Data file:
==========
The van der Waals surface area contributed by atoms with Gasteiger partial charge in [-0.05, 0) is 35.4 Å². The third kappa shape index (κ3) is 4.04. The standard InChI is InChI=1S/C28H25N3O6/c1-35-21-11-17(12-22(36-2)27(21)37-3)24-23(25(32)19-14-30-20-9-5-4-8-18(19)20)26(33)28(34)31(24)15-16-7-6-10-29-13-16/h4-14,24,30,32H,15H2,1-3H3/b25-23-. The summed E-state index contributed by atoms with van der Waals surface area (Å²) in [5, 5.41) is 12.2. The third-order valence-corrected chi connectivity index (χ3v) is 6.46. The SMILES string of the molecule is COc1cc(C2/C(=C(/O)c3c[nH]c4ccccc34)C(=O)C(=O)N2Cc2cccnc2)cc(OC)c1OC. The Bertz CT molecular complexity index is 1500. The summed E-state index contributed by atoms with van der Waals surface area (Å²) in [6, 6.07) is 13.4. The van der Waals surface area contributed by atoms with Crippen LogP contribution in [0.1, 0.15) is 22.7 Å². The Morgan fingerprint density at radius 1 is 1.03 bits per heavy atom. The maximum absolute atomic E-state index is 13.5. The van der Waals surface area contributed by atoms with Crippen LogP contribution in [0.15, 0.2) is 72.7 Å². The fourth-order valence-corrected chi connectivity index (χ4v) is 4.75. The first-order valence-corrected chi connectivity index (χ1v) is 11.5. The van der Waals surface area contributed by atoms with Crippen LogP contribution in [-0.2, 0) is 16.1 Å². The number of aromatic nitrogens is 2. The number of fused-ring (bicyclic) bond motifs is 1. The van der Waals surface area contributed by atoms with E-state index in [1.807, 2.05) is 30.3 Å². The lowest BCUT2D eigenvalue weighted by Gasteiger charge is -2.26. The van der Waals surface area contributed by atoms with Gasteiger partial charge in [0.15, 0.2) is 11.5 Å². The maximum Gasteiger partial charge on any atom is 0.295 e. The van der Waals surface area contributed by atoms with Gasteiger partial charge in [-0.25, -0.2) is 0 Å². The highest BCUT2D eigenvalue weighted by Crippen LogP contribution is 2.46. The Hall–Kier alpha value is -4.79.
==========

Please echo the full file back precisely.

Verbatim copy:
The van der Waals surface area contributed by atoms with Gasteiger partial charge in [-0.05, 0) is 35.4 Å². The third kappa shape index (κ3) is 4.04. The standard InChI is InChI=1S/C28H25N3O6/c1-35-21-11-17(12-22(36-2)27(21)37-3)24-23(25(32)19-14-30-20-9-5-4-8-18(19)20)26(33)28(34)31(24)15-16-7-6-10-29-13-16/h4-14,24,30,32H,15H2,1-3H3/b25-23-. The summed E-state index contributed by atoms with van der Waals surface area (Å²) in [5, 5.41) is 12.2. The third-order valence-corrected chi connectivity index (χ3v) is 6.46. The SMILES string of the molecule is COc1cc(C2/C(=C(/O)c3c[nH]c4ccccc34)C(=O)C(=O)N2Cc2cccnc2)cc(OC)c1OC. The Bertz CT molecular complexity index is 1500. The summed E-state index contributed by atoms with van der Waals surface area (Å²) in [6, 6.07) is 13.4. The van der Waals surface area contributed by atoms with Crippen LogP contribution in [0.1, 0.15) is 22.7 Å². The Morgan fingerprint density at radius 1 is 1.03 bits per heavy atom. The maximum absolute atomic E-state index is 13.5. The van der Waals surface area contributed by atoms with Crippen LogP contribution in [0.15, 0.2) is 72.7 Å². The fourth-order valence-corrected chi connectivity index (χ4v) is 4.75. The first-order valence-corrected chi connectivity index (χ1v) is 11.5. The van der Waals surface area contributed by atoms with Crippen LogP contribution in [-0.2, 0) is 16.1 Å². The number of aromatic nitrogens is 2. The number of fused-ring (bicyclic) bond motifs is 1. The van der Waals surface area contributed by atoms with E-state index in [1.807, 2.05) is 30.3 Å². The lowest BCUT2D eigenvalue weighted by Gasteiger charge is -2.26. The van der Waals surface area contributed by atoms with Gasteiger partial charge in [0.15, 0.2) is 11.5 Å². The maximum Gasteiger partial charge on any atom is 0.295 e. The van der Waals surface area contributed by atoms with Gasteiger partial charge in [-0.25, -0.2) is 0 Å². The highest BCUT2D eigenvalue weighted by Crippen LogP contribution is 2.46. The Hall–Kier alpha value is -4.79.